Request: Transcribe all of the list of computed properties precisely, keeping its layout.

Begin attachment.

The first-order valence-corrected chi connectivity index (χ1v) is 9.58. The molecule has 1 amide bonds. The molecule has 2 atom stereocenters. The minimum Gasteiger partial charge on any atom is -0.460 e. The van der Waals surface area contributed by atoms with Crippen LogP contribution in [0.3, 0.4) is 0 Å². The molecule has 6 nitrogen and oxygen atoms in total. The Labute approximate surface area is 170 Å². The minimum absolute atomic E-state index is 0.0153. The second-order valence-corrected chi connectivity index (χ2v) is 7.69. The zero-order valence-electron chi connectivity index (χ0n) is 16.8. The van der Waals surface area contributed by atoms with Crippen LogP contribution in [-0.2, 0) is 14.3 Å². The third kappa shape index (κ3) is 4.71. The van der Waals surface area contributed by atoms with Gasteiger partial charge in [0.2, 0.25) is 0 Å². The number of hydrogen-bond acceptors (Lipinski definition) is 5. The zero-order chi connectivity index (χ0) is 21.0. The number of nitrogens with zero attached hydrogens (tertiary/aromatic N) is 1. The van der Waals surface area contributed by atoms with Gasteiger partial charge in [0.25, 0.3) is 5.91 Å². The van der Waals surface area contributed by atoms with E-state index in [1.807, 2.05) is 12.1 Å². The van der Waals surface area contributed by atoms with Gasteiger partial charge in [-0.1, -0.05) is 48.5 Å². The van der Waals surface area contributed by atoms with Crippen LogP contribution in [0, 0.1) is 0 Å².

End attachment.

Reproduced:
The first-order valence-corrected chi connectivity index (χ1v) is 9.58. The molecule has 1 amide bonds. The molecule has 2 atom stereocenters. The minimum Gasteiger partial charge on any atom is -0.460 e. The van der Waals surface area contributed by atoms with Crippen LogP contribution in [0.3, 0.4) is 0 Å². The molecule has 6 nitrogen and oxygen atoms in total. The Labute approximate surface area is 170 Å². The minimum absolute atomic E-state index is 0.0153. The second-order valence-corrected chi connectivity index (χ2v) is 7.69. The zero-order valence-electron chi connectivity index (χ0n) is 16.8. The van der Waals surface area contributed by atoms with Crippen LogP contribution in [-0.2, 0) is 14.3 Å². The third kappa shape index (κ3) is 4.71. The van der Waals surface area contributed by atoms with Gasteiger partial charge in [0.2, 0.25) is 0 Å². The number of hydrogen-bond acceptors (Lipinski definition) is 5. The zero-order chi connectivity index (χ0) is 21.0. The number of nitrogens with zero attached hydrogens (tertiary/aromatic N) is 1. The van der Waals surface area contributed by atoms with Gasteiger partial charge in [0.25, 0.3) is 5.91 Å². The van der Waals surface area contributed by atoms with E-state index in [1.807, 2.05) is 12.1 Å². The van der Waals surface area contributed by atoms with Gasteiger partial charge in [-0.1, -0.05) is 48.5 Å². The van der Waals surface area contributed by atoms with Crippen LogP contribution in [0, 0.1) is 0 Å².